Click here to download the leaflet: EYPP

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The information below outlines how we use the Pupil Premium Money to support the learning of children in our school.

What is the Pupil Premium? The National Picture…

The Pupil Premium was introduced by the Government in April 2011. It was designed to give additional money to support schools in raising the attainment of children who receive free school meals, children whose parents serve in the Armed Forces and those children in local authority care. These groups of children have been identified nationally as achieving at a lower level than children from less disadvantaged backgrounds. For example, national figures show that 11 year olds who are eligible for Free School Meals are around twice as likely not to achieve age related expectations in maths and English as other 11 year olds.

Where does the money come from..?

Pupil Premium is allocated to schools based on the number of children who are currently known to be eligible for Free School Meals, whose parents serve in the Armed Forces and children who have been looked after in local authority care continuously for more than six months.

The purpose of the Pupil Premium is to help schools to provide targeted support for vulnerable children- not necessarily just children who qualify for FSM.

“It is for schools to decide how the Pupil Premium, allocated to schools…. is spent, since they are best placed to assess what additional provision should be made for the individual pupils within their responsibility.” (Source – DfE website)

The funding is therefore given to schools to spend as they think best, although there is a requirement to publish online how this money is spent.

For more details on the Pupil Premium please visit:
http://www.education.gov.uk/schools/pupilsupport/premium

Pupil Premium at Brockley Primary School…

At Brockley Primary School, we are committed to ensuring all our children make the best possible progress. We track the achievement of every child on a regular basis and do all we can to make sure each child achieves their potential. We also have a duty to ensure that no groups of children are disadvantaged due to their gender, ethnic origin or family income or background.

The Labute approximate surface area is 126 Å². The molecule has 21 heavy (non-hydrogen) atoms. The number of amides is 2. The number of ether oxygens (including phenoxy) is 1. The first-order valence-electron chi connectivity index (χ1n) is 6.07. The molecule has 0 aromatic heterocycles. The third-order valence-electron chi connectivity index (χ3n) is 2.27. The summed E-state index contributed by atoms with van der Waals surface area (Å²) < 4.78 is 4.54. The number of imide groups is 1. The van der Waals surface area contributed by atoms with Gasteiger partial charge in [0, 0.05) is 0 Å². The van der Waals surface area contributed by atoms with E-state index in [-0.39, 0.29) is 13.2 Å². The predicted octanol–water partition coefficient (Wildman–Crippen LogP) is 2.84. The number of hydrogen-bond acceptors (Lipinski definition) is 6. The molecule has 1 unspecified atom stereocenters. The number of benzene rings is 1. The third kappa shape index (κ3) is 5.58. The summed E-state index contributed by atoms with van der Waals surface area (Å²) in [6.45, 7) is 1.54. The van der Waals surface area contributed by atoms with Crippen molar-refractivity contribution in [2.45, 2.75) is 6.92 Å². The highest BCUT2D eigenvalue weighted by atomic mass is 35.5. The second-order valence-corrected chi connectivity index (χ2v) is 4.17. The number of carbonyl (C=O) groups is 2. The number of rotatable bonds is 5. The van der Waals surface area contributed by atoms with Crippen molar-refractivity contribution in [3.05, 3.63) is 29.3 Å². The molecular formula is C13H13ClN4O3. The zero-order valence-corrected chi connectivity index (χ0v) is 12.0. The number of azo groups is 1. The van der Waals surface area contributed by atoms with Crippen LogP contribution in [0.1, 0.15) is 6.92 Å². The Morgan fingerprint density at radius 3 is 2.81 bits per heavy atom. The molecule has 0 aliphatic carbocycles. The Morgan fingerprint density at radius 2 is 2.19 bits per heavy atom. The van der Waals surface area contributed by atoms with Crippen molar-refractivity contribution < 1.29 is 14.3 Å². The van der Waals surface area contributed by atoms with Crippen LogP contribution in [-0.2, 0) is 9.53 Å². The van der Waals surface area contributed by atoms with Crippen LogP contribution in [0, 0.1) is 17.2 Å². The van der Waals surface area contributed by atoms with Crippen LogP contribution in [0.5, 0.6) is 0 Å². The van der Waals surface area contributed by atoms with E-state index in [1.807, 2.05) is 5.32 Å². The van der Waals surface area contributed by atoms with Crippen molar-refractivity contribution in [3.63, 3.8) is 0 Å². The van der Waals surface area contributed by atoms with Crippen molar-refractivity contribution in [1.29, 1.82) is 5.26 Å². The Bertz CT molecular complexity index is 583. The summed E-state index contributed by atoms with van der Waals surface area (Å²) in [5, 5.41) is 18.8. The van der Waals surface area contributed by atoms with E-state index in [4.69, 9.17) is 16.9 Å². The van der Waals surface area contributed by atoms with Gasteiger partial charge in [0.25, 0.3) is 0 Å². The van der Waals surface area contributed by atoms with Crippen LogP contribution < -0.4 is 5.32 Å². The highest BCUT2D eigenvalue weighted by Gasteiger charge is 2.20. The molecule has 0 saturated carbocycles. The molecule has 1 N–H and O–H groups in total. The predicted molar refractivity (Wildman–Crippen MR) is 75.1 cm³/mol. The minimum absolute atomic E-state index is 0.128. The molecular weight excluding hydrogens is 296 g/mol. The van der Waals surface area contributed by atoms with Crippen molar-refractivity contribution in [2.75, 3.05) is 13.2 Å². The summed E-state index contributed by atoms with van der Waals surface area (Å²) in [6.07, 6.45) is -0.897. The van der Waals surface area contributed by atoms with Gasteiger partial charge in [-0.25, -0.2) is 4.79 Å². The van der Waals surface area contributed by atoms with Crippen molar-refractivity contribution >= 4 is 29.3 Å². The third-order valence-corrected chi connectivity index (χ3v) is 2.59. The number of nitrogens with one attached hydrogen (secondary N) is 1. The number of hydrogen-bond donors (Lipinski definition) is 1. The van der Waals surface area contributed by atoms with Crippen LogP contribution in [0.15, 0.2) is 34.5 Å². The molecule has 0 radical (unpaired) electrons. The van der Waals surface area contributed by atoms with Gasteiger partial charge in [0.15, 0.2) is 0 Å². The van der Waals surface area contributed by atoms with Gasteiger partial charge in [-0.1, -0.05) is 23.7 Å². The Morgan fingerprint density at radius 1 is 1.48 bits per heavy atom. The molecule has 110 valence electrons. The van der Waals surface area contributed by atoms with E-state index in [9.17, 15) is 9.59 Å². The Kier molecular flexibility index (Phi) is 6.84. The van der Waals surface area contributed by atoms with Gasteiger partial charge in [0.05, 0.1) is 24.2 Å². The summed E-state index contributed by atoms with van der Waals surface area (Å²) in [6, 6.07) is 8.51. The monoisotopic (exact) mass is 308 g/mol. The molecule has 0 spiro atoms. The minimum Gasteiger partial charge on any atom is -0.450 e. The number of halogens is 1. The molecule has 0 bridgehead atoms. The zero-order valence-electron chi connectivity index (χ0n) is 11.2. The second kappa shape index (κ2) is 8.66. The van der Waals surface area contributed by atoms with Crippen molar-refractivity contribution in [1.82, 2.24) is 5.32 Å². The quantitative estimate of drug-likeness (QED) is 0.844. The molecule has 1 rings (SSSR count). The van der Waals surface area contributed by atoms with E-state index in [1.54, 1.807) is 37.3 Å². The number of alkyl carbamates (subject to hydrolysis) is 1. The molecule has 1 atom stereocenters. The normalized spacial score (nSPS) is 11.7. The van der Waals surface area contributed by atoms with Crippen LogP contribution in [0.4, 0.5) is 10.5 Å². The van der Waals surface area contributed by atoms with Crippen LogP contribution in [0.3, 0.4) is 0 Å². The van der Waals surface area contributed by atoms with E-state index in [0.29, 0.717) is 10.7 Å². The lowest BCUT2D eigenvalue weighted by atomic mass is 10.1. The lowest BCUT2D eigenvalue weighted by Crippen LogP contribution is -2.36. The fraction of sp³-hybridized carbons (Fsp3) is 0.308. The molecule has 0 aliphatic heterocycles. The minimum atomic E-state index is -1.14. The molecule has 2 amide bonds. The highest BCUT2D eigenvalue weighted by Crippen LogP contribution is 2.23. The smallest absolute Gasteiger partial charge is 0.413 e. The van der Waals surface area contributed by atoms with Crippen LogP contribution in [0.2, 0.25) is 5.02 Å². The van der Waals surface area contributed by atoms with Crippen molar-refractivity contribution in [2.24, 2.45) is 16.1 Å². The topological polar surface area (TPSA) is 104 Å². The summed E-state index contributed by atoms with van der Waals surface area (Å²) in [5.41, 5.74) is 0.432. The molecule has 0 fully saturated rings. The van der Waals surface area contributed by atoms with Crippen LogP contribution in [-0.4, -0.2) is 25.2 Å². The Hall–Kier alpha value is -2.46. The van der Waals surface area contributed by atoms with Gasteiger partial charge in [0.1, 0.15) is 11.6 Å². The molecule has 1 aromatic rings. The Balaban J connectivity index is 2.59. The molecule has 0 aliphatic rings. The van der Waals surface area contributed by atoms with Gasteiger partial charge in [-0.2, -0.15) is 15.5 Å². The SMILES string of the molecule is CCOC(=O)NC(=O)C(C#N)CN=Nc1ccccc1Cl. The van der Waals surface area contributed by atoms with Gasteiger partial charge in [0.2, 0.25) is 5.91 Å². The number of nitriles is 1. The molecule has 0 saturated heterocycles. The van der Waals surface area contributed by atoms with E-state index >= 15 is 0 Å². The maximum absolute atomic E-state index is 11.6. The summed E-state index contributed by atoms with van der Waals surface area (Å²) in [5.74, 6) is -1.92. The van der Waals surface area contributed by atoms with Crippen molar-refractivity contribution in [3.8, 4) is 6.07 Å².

We are well staffed at Brockley Primary School and children in all year groups learn in classes where the staff team includes a teacher and support staff. Children are familiar with working in groups of different sizes, at different times of the day, with different adults. Children of all abilities have the opportunity to work on a 1:1 basis or in a small group with an adult. Within this type of organisation, we do give children extra support when they need it.

The Pupil Premium funding has allowed us to continue and extend what we already do – to monitor children’s progress and to give additional support or challenge. Children are certainly not singled out or stigmatised for getting some extra attention and we would never label a child in front of other children for receiving free school meals or being in care.

To find out how we spend the Pupil Premium Funding click on the link below:

Click here for our Pupil Premium Statement: brockley PPG strategy statement 19-20

PPF Strategy 17-18 – Click here for our 2018 review and plan

Pupil Premium Strategy Revised September 2017  – Pupil Premium Strategy 2017 website

Pupil Premium Strategy – January 2017

pupil-premium-funding-statement – January 2017

An overview of spending.

pupil-premium-grant-overview-2016 January 2016

Information regarding an external review of Pupil Premium Funding.

View our Brockley Primary School Pupil Premium Review – January 2016

External Review of Pupil Premium Funding 2015